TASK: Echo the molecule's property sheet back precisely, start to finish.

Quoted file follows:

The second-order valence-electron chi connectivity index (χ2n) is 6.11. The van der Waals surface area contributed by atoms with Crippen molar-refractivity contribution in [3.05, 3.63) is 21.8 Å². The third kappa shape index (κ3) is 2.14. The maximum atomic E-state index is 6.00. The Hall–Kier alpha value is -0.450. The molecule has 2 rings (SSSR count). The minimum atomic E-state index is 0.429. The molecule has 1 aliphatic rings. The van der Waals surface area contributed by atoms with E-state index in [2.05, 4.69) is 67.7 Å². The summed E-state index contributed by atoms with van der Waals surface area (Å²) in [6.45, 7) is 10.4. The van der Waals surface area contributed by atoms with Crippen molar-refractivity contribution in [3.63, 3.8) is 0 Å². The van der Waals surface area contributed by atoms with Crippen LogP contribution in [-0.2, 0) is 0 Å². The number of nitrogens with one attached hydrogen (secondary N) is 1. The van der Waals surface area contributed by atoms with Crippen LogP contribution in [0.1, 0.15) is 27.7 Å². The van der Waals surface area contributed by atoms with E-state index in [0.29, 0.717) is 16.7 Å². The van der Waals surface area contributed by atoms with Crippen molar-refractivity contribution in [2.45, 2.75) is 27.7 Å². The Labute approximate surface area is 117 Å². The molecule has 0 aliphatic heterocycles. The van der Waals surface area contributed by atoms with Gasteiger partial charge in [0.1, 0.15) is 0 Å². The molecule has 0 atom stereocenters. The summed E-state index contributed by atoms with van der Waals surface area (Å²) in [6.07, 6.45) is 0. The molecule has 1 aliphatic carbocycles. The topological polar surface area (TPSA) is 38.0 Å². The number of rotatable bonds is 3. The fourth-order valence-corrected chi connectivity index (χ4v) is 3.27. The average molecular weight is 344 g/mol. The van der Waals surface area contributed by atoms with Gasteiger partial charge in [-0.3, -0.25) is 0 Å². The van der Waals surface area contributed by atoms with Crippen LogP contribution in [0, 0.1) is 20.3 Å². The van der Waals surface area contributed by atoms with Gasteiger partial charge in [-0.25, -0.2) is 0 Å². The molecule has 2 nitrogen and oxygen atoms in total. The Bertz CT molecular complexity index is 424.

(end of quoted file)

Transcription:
The second-order valence-electron chi connectivity index (χ2n) is 6.11. The van der Waals surface area contributed by atoms with Crippen molar-refractivity contribution in [3.05, 3.63) is 21.8 Å². The third kappa shape index (κ3) is 2.14. The maximum atomic E-state index is 6.00. The Hall–Kier alpha value is -0.450. The molecule has 2 rings (SSSR count). The minimum atomic E-state index is 0.429. The molecule has 1 aliphatic rings. The van der Waals surface area contributed by atoms with E-state index in [2.05, 4.69) is 67.7 Å². The summed E-state index contributed by atoms with van der Waals surface area (Å²) in [6.45, 7) is 10.4. The van der Waals surface area contributed by atoms with Crippen molar-refractivity contribution in [3.63, 3.8) is 0 Å². The van der Waals surface area contributed by atoms with Crippen LogP contribution in [-0.2, 0) is 0 Å². The number of nitrogens with one attached hydrogen (secondary N) is 1. The van der Waals surface area contributed by atoms with Crippen LogP contribution in [0.1, 0.15) is 27.7 Å². The van der Waals surface area contributed by atoms with E-state index in [0.29, 0.717) is 16.7 Å². The van der Waals surface area contributed by atoms with Crippen molar-refractivity contribution in [2.45, 2.75) is 27.7 Å². The Labute approximate surface area is 117 Å². The molecule has 0 aliphatic heterocycles. The van der Waals surface area contributed by atoms with Gasteiger partial charge in [0.1, 0.15) is 0 Å². The molecule has 0 atom stereocenters. The summed E-state index contributed by atoms with van der Waals surface area (Å²) in [6.07, 6.45) is 0. The molecule has 1 aliphatic carbocycles. The topological polar surface area (TPSA) is 38.0 Å². The number of rotatable bonds is 3. The fourth-order valence-corrected chi connectivity index (χ4v) is 3.27. The average molecular weight is 344 g/mol. The van der Waals surface area contributed by atoms with Gasteiger partial charge in [-0.3, -0.25) is 0 Å². The van der Waals surface area contributed by atoms with Crippen LogP contribution in [0, 0.1) is 20.3 Å². The van der Waals surface area contributed by atoms with Gasteiger partial charge in [-0.25, -0.2) is 0 Å². The molecule has 2 nitrogen and oxygen atoms in total. The Bertz CT molecular complexity index is 424.